def calculate_phases_score(aneurysm_size, age, hypertension, smoking): score = 0 # Calcola il punteggio in base alla dimensione dell'aneurisma if aneurysm_size <= 7: score += 1 elif aneurysm_size <= 15: score += 2 else: score += 3 # Calcola il punteggio in base all'età if age <= 60: score += 1 else: score += 2 # Calcola il punteggio in base all'ipertensione if hypertension: score += 2 # Calcola il punteggio in base al fumo if smoking: score += 3 return score # Esempio di utilizzo phases_score = calculate_phases_score(10, 65, True, True) print("Il phases score è:", phases_score) Sex, Smoking, and Risk for Subarachnoid Hemorrhage – Lab Neurovascolare

Sex, Smoking, and Risk for Subarachnoid Hemorrhage

Key points:

    • To examine associations between smoking habits and SAH in a large, population-based, prospective cohort.

    • To assess interaction between smoking habits and sex.

    • To evaluate associations between smoking habits and the risk of sudden deaths from SAH.

    • To evaluate the effect of smoking cessation on risk for future SAH.

According to prospective cohort studies, smoking is the most important risk factor for unruptured intracranial aneurysms, correlating with their appearance, growth and rupture. In addition, earlier studies report that women are at higher risk for SAH with adjusted hazard ratios (HRs) from 1.4 to 1.9 compared with men. In this paper, published August, 2016, on Stroke, Authors analyzed in detail risk factors of aneurysmal subarachnoid hemorrhage (aSAH), using data of the National FINRISK Study, a large Finnish population survey on risk factors of chronic diseases. Follow-up started at the enrollment and ended at the first aSAH, death or on December 31, 2011. Baseline cohort characteristics are reported in the following table.

Baseline characteristics

Participants 65521 (33805 women)
first-ever aSAH 492 (266 women)
Median age 45 y/o
Median follow-up time aSAH 14.8 years
Median follow-up time cohort 21.1 years

Participants, based on smoking status, were divided into 8 categories and at baseline, 19% of women and 38% of men were current smokers.

Smokers categories
  • never-smokers, who reported no smoking at all or <100 cigarettes in their lifetime;
  • occasional smokers, who had smoked on a non-daily basis during the past 6 months before enrollment;
  • former smokers, who had quit >6 months before enrollment;
  • recent quitters, who had quit smoking within 6 months before enrollment;
  • 1-10 CPD (cigarettes per day)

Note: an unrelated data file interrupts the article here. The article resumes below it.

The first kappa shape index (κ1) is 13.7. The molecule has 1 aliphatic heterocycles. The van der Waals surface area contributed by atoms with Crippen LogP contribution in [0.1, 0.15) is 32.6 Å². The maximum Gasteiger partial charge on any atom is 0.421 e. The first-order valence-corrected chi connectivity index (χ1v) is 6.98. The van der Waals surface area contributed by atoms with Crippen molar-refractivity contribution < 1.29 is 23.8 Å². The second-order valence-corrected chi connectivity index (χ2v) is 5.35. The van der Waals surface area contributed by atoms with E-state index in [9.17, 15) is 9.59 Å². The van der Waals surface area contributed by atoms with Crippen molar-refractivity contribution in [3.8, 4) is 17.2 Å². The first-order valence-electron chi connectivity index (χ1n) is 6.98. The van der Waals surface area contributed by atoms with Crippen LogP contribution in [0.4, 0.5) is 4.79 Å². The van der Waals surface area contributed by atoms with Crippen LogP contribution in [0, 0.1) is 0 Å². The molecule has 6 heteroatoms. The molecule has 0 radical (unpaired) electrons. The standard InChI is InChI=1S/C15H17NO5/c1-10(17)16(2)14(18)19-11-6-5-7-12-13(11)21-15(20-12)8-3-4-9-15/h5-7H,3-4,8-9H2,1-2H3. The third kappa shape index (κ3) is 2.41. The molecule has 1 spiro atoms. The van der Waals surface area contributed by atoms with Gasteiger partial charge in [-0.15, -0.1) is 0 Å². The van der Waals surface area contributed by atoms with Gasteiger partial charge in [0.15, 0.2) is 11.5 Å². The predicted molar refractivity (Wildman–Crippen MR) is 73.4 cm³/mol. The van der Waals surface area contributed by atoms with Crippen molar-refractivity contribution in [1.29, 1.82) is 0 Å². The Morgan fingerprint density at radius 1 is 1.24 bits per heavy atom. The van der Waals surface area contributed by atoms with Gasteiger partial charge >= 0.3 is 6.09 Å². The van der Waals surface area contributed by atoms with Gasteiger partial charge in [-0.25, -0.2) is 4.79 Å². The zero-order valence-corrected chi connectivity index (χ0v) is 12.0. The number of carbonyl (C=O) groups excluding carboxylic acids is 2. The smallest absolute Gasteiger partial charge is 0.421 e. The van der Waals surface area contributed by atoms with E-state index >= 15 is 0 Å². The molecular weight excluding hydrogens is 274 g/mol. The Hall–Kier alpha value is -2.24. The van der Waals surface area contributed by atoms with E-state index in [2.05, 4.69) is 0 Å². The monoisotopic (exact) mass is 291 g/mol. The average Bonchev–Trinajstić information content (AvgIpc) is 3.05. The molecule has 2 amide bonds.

• 11-20 CPD
  • 21-30 CPD
  • ≥31 CPD

Joni Valdemar Lindbohm et al. found an interesting linear dose-dependent relationship between CPD and risk for SAH and this relation was stronger in women in all groups, indicating multiplicative interaction between sex and CPD. This evidence suggests that female sex may not be an independent risk factor for SAH.

Incidence rates of aSAH

Incidence rates of subarachnoid hemorrhage (SAH) shown by a competing risks model; the y axis describes competing risk rate, and the x axis, age in years. Competing risk rate described by sex and by smoking status; never-smokers (dashdot red), former smokers (dash-dot blue), 1–10 CPD (dash red), 11–20 CPD (dash blue), 21–30 CPD (solid red), and 30< CPD (solid blue). No SAH cases was observed in women smoking >30 CPD.

Moreover, Authors found that all CPD categories elevated the risk of sudden death from SAH more in women than in men.

In conclusion:

  • Smoking is a dose-dependent risk factor for SAH, particularly in women.
  • Even light smoking (1–10 CPD) elevated the risk for SAH and smoking cessation reduces this risk.
  • Risk of aSAH decreases rapidly reaching the risk level of never-smokers within 5 years.
  • It is possible that risk of aSAH is higher in women because smoking reduces estrogen levels, which further leads to collagen depletion, inflammation, and dysfunction of mural cells in vessel walls.


  • Joni Valdemar Lindbohm, Jaakko Kaprio, Pekka Jousilahti, Veikko Salomaa, Miikka Korja. Sex, Smoking, and Risk for Subarachnoid Hemorrhage. Stroke. 2016 Aug;47(8):1975-81. doi: 10.1161/STROKEAHA.116.012957

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